# Thread: random functions, is it possible?

1. ## random functions, is it possible?

I was going to start text based game for practice, and while i was just thinking about how i could make it all work, i was wondering is there anyway to call a random funciton? like if i make a random number 1-5 if its 1 rat() is called ect?... i seems every time i poste a question i come up with a good answer half way through, but any help is apreciated

2. Does this not work?:
Code:
```int num = 1 + (5.0 * rand()) / RAND_MAX;
if (num == 1) rat();
else if (num == 2) fat();
else if (num == 3) cat();
else if (num == 4) tru();
else dat();```
Or, alternately, use a table of function pointers and lookup the function. Or use a switch statement.

3. thats the code i was talking about being a possible answer, i haven't started on the program yet, i kinda just work up and decided to make a game... ill try and i gotta get my gf right now so ill be back at the comp in a while

4. what headers do i include to do random numbers? (i've never used random numbers before, and the tutorial on this site isn't very helpful)

5. rand() and srand() are declared in <cstdlib>. A lot of people like to seed the RNG with the system time, and you can find time() in <ctime>. Here's the most common way to make random numbers:
Code:
```#include <iostream>
#include <cstdlib>
#include <ctime>

using namespace std;

int main() {
srand((unsigned)time(0));

for (int i = 0; i < 20; i++)
cout << rand() % 10 << ' ';
cout << '\n';

return 0;
}```
You should know that this way sucks ass. Using time() as the argument to srand() has subtle issues, rand() isn't a good RNG to begin with, and using % to force the numbers into a smaller range makes it even worse. That's your fair warning, but for simple stuff it really doesn't matter because it'll look random enough.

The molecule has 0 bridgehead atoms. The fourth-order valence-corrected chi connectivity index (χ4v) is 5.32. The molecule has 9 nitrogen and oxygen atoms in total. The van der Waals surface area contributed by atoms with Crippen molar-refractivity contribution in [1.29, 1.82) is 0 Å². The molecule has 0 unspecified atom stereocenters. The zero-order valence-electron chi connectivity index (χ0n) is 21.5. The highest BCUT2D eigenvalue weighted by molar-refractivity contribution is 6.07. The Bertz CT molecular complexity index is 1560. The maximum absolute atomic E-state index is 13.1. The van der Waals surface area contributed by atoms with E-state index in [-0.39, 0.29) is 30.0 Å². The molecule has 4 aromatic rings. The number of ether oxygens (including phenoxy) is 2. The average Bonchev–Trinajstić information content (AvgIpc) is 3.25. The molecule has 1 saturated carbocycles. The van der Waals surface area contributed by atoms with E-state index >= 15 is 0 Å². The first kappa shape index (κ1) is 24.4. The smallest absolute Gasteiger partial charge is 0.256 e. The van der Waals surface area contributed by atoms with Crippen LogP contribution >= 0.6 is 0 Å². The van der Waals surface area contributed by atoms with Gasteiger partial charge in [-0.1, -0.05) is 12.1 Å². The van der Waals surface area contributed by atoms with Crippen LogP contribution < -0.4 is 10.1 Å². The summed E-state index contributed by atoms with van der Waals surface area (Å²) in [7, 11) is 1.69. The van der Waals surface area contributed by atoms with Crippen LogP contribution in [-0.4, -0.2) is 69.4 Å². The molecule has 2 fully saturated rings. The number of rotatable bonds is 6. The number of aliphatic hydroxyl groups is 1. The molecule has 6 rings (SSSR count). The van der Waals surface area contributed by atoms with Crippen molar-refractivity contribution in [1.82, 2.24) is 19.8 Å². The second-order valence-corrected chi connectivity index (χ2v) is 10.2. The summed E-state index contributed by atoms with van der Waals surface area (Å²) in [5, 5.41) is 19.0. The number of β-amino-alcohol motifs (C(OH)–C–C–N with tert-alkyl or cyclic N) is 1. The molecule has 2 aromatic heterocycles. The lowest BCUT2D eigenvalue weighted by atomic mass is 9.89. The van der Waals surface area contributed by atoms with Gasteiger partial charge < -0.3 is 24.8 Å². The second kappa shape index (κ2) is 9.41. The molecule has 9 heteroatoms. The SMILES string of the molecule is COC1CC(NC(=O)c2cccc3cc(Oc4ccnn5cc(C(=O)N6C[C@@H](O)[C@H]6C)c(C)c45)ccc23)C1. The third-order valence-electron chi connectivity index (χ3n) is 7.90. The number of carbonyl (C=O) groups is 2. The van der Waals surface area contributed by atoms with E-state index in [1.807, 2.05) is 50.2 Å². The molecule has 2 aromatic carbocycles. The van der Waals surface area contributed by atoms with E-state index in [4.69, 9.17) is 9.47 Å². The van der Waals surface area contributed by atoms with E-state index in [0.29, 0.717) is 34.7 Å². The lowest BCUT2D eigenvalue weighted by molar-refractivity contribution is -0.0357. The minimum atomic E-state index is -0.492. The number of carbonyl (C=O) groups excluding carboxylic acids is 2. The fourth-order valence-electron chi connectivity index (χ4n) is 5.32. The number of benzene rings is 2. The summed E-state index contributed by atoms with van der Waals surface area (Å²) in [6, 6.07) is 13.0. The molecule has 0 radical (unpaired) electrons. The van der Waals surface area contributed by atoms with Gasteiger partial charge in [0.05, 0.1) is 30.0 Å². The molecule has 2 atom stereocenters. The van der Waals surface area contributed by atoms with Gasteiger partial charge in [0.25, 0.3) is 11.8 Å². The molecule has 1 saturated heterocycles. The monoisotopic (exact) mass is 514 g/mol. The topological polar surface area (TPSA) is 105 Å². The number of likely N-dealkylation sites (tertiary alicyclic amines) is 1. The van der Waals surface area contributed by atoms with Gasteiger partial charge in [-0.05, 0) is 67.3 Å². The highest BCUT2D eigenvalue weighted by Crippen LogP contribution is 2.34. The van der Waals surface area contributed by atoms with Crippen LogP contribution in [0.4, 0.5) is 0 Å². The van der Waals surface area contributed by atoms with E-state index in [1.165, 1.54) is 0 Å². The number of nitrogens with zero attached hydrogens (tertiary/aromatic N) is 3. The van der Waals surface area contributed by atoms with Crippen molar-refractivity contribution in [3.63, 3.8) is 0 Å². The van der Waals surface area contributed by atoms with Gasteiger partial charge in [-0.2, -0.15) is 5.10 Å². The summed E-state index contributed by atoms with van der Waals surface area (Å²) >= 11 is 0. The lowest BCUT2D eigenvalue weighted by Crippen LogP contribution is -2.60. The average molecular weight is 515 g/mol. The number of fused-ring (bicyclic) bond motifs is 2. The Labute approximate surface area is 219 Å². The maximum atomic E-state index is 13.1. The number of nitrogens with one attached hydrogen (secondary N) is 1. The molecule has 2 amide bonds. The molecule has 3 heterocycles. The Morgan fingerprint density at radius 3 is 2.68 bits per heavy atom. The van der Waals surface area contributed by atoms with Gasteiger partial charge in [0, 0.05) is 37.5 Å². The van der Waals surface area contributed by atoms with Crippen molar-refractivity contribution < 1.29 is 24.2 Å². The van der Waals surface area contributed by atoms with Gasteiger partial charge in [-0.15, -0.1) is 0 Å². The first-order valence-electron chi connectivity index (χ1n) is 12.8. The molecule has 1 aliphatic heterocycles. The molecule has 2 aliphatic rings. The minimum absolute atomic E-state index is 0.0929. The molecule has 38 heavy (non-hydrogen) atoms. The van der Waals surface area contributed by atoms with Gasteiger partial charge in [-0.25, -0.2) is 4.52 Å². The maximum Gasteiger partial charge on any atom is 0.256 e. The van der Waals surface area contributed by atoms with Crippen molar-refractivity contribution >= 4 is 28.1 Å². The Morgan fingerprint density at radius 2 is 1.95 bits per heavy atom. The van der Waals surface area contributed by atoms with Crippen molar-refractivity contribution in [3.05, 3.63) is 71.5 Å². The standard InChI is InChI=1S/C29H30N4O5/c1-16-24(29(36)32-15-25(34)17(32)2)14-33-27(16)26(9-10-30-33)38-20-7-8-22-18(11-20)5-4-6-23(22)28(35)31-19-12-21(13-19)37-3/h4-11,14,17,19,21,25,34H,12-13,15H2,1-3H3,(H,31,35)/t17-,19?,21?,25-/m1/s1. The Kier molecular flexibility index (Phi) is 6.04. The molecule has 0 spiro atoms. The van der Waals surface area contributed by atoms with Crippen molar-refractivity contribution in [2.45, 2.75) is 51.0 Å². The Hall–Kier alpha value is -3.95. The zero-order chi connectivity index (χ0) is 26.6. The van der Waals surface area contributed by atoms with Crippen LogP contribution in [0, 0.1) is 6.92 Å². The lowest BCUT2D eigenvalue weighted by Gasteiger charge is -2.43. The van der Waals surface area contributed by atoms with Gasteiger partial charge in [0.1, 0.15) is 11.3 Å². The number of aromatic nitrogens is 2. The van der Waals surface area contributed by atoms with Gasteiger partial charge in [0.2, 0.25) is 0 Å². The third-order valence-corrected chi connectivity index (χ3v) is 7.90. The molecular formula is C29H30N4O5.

6. i compiled your source, and it worked fine, but where do you declare rand()? and where do you declare int i ?(im not real good with technical terms, but i think declare is the word im looking for)

edit: duh (i should read more lol rand() is declared in cstdlib, but what about int i?

7. >>rand() is declared in cstdlib, but what about int i?

the int data type is "built in", so to speak, along with double, char, float, etc. You might be able to find details about the type in one of the major header files like iostream.

The variable i is declared in the following line:

for (int i = 0; i < 20; i++)

If you have an up to date compiler this should restrict the scope of the variable i which is of type int to the for loop within which it is declared.

8. so would it work just the same declaring the variable int i somewhere else?

9. My personal preference for such a task would be to use a std::map from the key type (integers) to a "task" object pointer, where the task object is an abstract base for your functionality. This allows for a great deal of flexibility, without too much work.

Task could define an appropriate interface, and then subclasses would implement specific functionality. A good hierarhcy would be something like: